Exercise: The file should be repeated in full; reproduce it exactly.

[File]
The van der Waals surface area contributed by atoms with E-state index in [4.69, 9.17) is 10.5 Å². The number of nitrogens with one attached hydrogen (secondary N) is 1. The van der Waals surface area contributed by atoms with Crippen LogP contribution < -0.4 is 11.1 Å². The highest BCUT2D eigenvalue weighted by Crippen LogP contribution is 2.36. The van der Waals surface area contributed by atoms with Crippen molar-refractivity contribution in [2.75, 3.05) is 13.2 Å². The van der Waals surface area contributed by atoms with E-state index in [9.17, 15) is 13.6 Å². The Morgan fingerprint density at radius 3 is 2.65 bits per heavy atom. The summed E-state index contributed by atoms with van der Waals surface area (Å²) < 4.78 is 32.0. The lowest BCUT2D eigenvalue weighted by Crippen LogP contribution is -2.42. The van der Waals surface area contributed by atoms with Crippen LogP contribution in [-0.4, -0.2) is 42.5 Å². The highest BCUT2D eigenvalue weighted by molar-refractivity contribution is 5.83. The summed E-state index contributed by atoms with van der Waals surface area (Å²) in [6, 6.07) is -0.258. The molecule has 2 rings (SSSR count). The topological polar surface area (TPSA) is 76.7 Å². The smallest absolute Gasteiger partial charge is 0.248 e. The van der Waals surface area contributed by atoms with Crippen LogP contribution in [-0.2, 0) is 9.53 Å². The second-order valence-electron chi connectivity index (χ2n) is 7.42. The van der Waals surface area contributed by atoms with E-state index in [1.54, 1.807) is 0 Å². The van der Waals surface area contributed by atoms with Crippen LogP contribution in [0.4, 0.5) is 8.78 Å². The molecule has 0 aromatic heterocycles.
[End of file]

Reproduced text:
The van der Waals surface area contributed by atoms with E-state index in [4.69, 9.17) is 10.5 Å². The number of nitrogens with one attached hydrogen (secondary N) is 1. The van der Waals surface area contributed by atoms with Crippen LogP contribution < -0.4 is 11.1 Å². The highest BCUT2D eigenvalue weighted by Crippen LogP contribution is 2.36. The van der Waals surface area contributed by atoms with Crippen molar-refractivity contribution in [2.75, 3.05) is 13.2 Å². The van der Waals surface area contributed by atoms with E-state index in [9.17, 15) is 13.6 Å². The Morgan fingerprint density at radius 3 is 2.65 bits per heavy atom. The summed E-state index contributed by atoms with van der Waals surface area (Å²) < 4.78 is 32.0. The lowest BCUT2D eigenvalue weighted by Crippen LogP contribution is -2.42. The van der Waals surface area contributed by atoms with Crippen LogP contribution in [-0.4, -0.2) is 42.5 Å². The highest BCUT2D eigenvalue weighted by molar-refractivity contribution is 5.83. The summed E-state index contributed by atoms with van der Waals surface area (Å²) in [6, 6.07) is -0.258. The molecule has 2 rings (SSSR count). The topological polar surface area (TPSA) is 76.7 Å². The smallest absolute Gasteiger partial charge is 0.248 e. The van der Waals surface area contributed by atoms with Crippen LogP contribution in [-0.2, 0) is 9.53 Å². The second-order valence-electron chi connectivity index (χ2n) is 7.42. The van der Waals surface area contributed by atoms with E-state index in [1.54, 1.807) is 0 Å². The van der Waals surface area contributed by atoms with Crippen LogP contribution in [0.4, 0.5) is 8.78 Å². The molecule has 0 aromatic heterocycles.